Sampled Control, Better Results With Less Data
Control Engineering classic: In this article, the consequences of performing feedback control with sampled rather than continuous data are examined.
Vance J. VanDoren, CONTROL ENGINEERING
This is the third in a series of four tutorials on the fundamentals of process control. Part 1, in February, examined PID control . Part 2, in May, discussed the Smith Predictor . Part 4, in December, will look at multivariable control .
Continuous control applications involve process variables that can change at any instant--flow, temperature, and pressure, being prime examples. The process industries, particularly petrochemicals, were once heavily dependent on continuous control systems that could manipulate continuous process variables at all times.
True continuous control systems are virtually extinct now. Gone are the electrical, pneumatic, and mechanical devices that could apply corrective forces directly to a process by mechanically magnifying the forces generated by the process sensors. The most common continuous controllers left are found in the bathrooms of private homes. A toilet's level control system measures the level in the tank and slowly closes the inflow valve as the level rises (see Figure 1).
Figure 1: Pictured is a familiar continuous control system. As the water level rises, the valve closes and prevents any further flow. Source: Control Engineering
In contrast, discrete variables that change only at specified intervals are subject to discrete control. An assembly line is a classic example. The count-of-completed-assemblies is a discrete variable that changes only at the instant when the line moves forward and a finished product rolls off the line. A discrete control system can manipulate a discrete variable only when the schedule calls for the next operation.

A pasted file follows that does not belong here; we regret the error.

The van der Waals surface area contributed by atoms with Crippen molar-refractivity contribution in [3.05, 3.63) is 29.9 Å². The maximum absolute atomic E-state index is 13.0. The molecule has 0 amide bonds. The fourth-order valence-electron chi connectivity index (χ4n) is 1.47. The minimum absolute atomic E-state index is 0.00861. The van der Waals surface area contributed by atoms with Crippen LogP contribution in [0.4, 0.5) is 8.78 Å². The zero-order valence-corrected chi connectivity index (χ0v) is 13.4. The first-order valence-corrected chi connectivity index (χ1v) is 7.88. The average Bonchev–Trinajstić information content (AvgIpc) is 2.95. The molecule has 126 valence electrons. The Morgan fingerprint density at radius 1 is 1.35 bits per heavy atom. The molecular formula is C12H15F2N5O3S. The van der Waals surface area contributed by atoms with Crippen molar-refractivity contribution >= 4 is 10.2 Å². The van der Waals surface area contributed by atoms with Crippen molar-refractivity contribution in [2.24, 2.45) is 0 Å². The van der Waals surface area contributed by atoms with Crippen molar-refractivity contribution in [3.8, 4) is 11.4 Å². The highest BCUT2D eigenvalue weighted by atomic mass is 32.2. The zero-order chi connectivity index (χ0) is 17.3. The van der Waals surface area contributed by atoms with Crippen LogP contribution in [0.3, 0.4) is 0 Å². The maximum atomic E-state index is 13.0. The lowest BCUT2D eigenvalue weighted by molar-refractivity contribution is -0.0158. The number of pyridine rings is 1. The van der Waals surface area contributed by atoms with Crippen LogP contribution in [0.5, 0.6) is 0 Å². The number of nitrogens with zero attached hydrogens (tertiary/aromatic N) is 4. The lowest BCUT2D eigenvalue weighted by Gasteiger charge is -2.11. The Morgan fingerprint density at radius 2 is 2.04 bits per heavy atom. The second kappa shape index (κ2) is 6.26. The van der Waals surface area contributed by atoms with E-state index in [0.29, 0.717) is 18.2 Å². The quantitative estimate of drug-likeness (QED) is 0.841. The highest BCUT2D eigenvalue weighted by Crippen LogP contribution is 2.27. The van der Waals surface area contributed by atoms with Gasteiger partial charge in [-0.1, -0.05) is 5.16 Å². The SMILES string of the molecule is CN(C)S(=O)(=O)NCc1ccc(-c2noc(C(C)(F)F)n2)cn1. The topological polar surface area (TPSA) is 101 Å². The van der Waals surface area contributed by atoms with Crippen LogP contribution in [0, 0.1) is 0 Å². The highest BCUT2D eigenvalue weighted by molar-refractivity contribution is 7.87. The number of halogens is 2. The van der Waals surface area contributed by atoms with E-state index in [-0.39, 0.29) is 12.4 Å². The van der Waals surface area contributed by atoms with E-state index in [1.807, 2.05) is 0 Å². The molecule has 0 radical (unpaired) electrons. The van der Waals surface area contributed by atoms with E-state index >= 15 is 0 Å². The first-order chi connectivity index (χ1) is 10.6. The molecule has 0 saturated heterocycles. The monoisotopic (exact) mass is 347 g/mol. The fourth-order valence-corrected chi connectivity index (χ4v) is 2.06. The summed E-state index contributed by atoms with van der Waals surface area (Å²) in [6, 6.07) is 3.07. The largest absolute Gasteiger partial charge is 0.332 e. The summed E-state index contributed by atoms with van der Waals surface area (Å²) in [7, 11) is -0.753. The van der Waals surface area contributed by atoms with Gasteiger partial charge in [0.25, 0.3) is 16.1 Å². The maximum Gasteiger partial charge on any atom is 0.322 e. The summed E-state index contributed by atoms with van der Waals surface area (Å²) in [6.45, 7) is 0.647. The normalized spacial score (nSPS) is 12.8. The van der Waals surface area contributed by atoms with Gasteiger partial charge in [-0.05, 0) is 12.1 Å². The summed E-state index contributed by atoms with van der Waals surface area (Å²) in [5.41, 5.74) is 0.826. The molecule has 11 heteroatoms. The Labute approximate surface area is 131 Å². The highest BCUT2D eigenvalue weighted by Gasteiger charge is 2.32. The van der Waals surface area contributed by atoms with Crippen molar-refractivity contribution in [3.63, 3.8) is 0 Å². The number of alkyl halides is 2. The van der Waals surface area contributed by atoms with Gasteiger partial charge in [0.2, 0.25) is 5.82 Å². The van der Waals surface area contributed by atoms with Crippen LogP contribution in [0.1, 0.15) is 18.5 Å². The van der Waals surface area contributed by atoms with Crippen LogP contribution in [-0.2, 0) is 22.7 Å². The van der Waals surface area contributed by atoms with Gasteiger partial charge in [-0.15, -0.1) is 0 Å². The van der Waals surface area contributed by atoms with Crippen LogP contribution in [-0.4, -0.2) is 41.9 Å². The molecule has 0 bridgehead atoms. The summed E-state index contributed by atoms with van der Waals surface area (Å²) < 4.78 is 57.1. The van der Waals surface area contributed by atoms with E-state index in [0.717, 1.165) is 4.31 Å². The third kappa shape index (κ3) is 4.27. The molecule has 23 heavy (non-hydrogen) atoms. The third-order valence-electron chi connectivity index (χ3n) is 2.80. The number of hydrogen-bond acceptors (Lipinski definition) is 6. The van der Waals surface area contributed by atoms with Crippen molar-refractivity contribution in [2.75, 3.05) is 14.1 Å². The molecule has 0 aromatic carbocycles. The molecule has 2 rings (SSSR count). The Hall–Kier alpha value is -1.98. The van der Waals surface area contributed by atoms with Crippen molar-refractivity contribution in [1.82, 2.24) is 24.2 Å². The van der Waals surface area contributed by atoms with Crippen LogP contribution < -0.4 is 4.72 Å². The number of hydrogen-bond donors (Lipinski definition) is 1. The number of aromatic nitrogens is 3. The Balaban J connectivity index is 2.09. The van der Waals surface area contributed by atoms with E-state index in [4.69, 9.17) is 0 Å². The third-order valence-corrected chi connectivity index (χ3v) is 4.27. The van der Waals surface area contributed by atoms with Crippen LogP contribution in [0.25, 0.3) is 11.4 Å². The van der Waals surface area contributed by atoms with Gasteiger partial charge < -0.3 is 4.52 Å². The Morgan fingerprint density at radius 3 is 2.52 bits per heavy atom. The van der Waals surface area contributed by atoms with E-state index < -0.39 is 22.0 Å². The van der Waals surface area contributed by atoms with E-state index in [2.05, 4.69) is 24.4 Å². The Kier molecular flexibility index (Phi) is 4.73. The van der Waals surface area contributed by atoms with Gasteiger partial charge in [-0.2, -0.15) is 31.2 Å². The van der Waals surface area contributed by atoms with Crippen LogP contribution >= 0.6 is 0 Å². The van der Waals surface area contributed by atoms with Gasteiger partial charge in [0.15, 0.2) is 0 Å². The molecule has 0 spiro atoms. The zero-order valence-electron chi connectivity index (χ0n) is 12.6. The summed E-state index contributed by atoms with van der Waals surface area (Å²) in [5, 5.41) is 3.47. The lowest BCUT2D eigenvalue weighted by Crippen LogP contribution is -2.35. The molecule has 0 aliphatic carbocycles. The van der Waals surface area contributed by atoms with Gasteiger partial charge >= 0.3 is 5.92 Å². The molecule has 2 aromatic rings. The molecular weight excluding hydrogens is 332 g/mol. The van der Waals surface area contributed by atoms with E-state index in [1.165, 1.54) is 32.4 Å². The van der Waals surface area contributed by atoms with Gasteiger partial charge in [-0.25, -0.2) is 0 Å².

Continuous and discrete control systems behave very differently and are generally designed according to different mathematical principles. However, the two come together in sampled control applications where the process variables change continuously, but can only be measured at discrete intervals (see Figure 2).
Figure 2: This is a sampled control system. Switch inthe sampler cloes periodically and sends electronic measurement to the piston. Source: Control Engineering
All computer-based controllers perform sampled control. Whether it is part of a distributed control system, a single-loop controller, or a PC-based controller, a control computer must wait to measure the process variables until its program calls for the next round of sensor readings.
Once the measurements have been read into memory, the computer must take time to analyze the data and compute the appropriate control actions. Only then can the computer return to reading the sensors. It may be just a matter of milliseconds between readings, but during that sampling interval, the computer cannot 'see' what's going on in the process.
On the other hand, a true continuous controller never stops measuring the process variables. It receives a continuous signal from its sensors and applies a continuous stream of control efforts to the process. The sampling interval is effectively zero. In the level control example mentioned earlier, the controller reacts to every infinitesimal change in the tank level, with no time out for any computations.
The design of any computer-based control system must address the scarcity of data that results from sampling. The simplest and most popular design strategy is to run the computer so fast that the sampling interval approaches zero and the sampled signal appears continuous. This allows the computer to use control algorithms based on the more traditional principles of continuous control.
Shortening the sampling interval also seems like a good way to prevent fluctuations in the process variables from going entirely unnoticed between samples. However, excessively fast sampling rates waste computing resources that might be better used for other purposes, such as interfacing with the operator or logging historical data.